Rice became the first player ever to sign with the Los Angeles Angels expansion team.[28] He played in 30 games during their inaugural 1961 campaign and was released as a player at the end of the season, but was retained within the organization.[29] He played in his final major league game on August 31, 1961, at the age of 39.[1]

Career statistics

In a seventeen-year major league career, Rice played in 1,309 games, accumulating 908 hits in 3,826 at bats for a .237 career batting average along with 79 home runs, 441 runs batted in and an on-base percentage of .312.[1] He ended his career with a .987 fielding percentage.[1] Rice was known for his strong defensive skills, leading National League catchers in fielding percentage in 1948 and 1949, and tying for the lead in double plays in 1949, 1950 and 1951.[2][30]

Rice also had a career in the National Basketball League, playing four seasons for the Rochester Royals from 1946 until 1950, when Fred Saigh, the Cardinals owner, asked him to concentrate on baseball.[2][31]

Coaching and managing career

Rice was a longtime member of the Angels' organization. After retiring as a player, he was retained as their first base coach from 1962 to 1966. He spent the 1967 season as a coach for the Cleveland Indians, but then returned to the Angels as a minor league manager and had success at the Triple-A level. He was named Minor League Manager of the Year for 1971 by The Sporting News after leading the Salt Lake City Bees to a divisional title in the Pacific Coast League.[32][33]

Rice was rewarded with a promotion to manager of the 1972 Angels, but after one season and a 75–80 (.484) fifth-place finish, he was replaced by Bobby Winkles.[34][35] He remained with the club, however, as a scout.

Rice died of complications from cancer while attending a benefit dinner in his honor in Garden Grove, California, on January 26, 1983, at the age of 60.[33]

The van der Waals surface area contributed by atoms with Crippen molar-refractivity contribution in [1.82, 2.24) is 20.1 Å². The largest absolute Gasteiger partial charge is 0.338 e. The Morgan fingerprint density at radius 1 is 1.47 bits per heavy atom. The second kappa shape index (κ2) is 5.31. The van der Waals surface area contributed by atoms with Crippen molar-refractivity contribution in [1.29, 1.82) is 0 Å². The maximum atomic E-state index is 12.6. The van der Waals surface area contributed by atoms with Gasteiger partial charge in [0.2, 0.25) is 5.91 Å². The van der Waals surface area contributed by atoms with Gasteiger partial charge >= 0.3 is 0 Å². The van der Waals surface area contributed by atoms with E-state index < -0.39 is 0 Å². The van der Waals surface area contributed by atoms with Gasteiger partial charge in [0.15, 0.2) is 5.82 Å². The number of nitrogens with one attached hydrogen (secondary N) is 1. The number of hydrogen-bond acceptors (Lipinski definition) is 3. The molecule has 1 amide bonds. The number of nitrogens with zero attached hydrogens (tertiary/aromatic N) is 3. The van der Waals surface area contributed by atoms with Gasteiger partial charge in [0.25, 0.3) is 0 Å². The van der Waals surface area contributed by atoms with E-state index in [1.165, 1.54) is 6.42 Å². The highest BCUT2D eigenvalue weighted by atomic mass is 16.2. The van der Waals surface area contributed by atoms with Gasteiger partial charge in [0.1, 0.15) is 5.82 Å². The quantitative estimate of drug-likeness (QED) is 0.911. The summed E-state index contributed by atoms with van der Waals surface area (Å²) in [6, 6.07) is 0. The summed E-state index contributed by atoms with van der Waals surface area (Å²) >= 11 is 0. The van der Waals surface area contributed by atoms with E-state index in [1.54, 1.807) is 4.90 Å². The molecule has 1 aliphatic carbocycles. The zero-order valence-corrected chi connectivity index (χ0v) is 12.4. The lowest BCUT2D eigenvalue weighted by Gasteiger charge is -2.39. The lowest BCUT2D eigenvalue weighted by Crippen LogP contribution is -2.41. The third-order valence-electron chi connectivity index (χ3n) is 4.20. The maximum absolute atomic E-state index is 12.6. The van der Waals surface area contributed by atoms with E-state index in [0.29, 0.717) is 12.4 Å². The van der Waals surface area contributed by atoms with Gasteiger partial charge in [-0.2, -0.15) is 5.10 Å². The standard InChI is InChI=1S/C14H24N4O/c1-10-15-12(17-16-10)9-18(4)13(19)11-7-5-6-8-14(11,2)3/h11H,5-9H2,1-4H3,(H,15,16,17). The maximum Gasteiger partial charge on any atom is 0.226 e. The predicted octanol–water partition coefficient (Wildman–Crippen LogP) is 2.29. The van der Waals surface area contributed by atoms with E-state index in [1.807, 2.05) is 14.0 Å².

1. "Del Rice at Baseball Reference". Retrieved October 15, 2011.
  2. Veech, Ellis (August 1952). Rice-Card's Daily Dish. Baseball Digest. Retrieved October 15, 2011.
  3. "1945 National League Team Statistics and Standings". Retrieved October 16, 2011.
  4. "1946 National League Team Statistics and Standings". Retrieved October 16, 2011.
  5. "Tiebreaker Playoff Results". September 30, 2008. Retrieved October 15, 2011.
  6. "1946 World Series". Retrieved October 15, 2011.
  7. "Del Rice May Become Series Ugly Duckling". The Calgary Herald. Associated Press. October 9, 1946. p. 16. Retrieved October 17, 2011.
  8. "1947 National League Team Statistics and Standings". Retrieved October 15, 2011.
  9. "1949 National League Team Statistics and Standings". Retrieved October 15, 2011.
  10. "1953 All-Star Game". Retrieved October 15, 2011.
  11. "Injured Crandall, Rice to Miss All-Star Game". The Milwaukee Sentinel. Associated Press. July 9, 1953. p. 2. Retrieved October 16, 2011.
  12. "Campanella Sparking Dodgers in New Winning Streak, Clip 10 Games in Row; Giants Maintain Pace, Beat Braves". Greensburg Daily Tribune. United Press International. June 8, 1954. p. 14. Retrieved October 16, 2011.
  13. "1954 Bill Sarni Batting Log". Retrieved October 16, 2011.
  14. "Search For Reserve Catcher Ends-Braves Get Del Rice". The Milwaukee Sentinel. June 4, 1955. p. 4. Retrieved February 16, 2011.
  15. Dexter, Charles (April 1957). How N.L. Teams Shape Up For 1957. Baseball Digest. Retrieved October 16, 2011.
  16. "Bob Buhl statistics". Retrieved October 17, 2011.
  17. "1956 Milwaukee Braves Schedule, Box Scores and Splits". Retrieved October 17, 2011.
  18. "1957 Milwaukee Braves Schedule, Box Scores and Splits". Retrieved October 17, 2011.
  19. "1957 World Series". Retrieved October 16, 2011.
  20. "1958 World Series". Retrieved October 17, 2011.
  21. "Del Rice Out For 6 Weeks". Ottawa Citizen. Associated Press. June 2, 1959. Retrieved October 17, 2011.
  22. "1959 Del Rice Batting Log". Retrieved October 18, 2011.
  23. "Milwaukee Coaches Quit". Schenectady Gazette. United Press International. October 1, 1959. p. 32. Retrieved October 17, 2011.
  24. "Cubs Sign Ex-Brave Rice". The Milwaukee Sentinel. Associated Press. November 5, 1959. p. 11. Retrieved October 17, 2011.
  25. "Cubs Sign Jim Hegan". The Miami News. Associated Press. May 28, 1960. p. 2. Retrieved October 17, 2011.
  26. "May 15, 1960 Cardinals-Cubs box score". Retrieved October 16, 2011.
  27. "Orioles Release Veteran Pair". Spokane Daily Chronicle. Associated Press. October 14, 1960. p. 1. Retrieved October 17, 2011.
  28. The Baseball Guide, 1972 edition. St. Louis: The Sporting News, p. 313
  29. "Angels Give Trio Releases". Eugene Register-Guard. Associated Press. October 12, 1961. Retrieved October 17, 2011.
  30. Fielding Leaders. Baseball Digest. July 2001. Retrieved October 16, 2011.
  31. "Rochester Royals". Retrieved October 16, 2011.
  32. "Del Rice Minor League manager statistics". Retrieved October 16, 2011.
  33. "Del Rice, a Former Manager And Baseball Player, Is Dead". The New York Times. United Press International. January 28, 1983. Retrieved February 16, 2011.
  34. "Del Rice Major League manager statistics". Retrieved October 16, 2011.
  35. "Angels bounce Del Rice, name ex-college coach". The Montreal Gazette. Associated Press. October 12, 1972. p. 27. Retrieved February 16, 2011.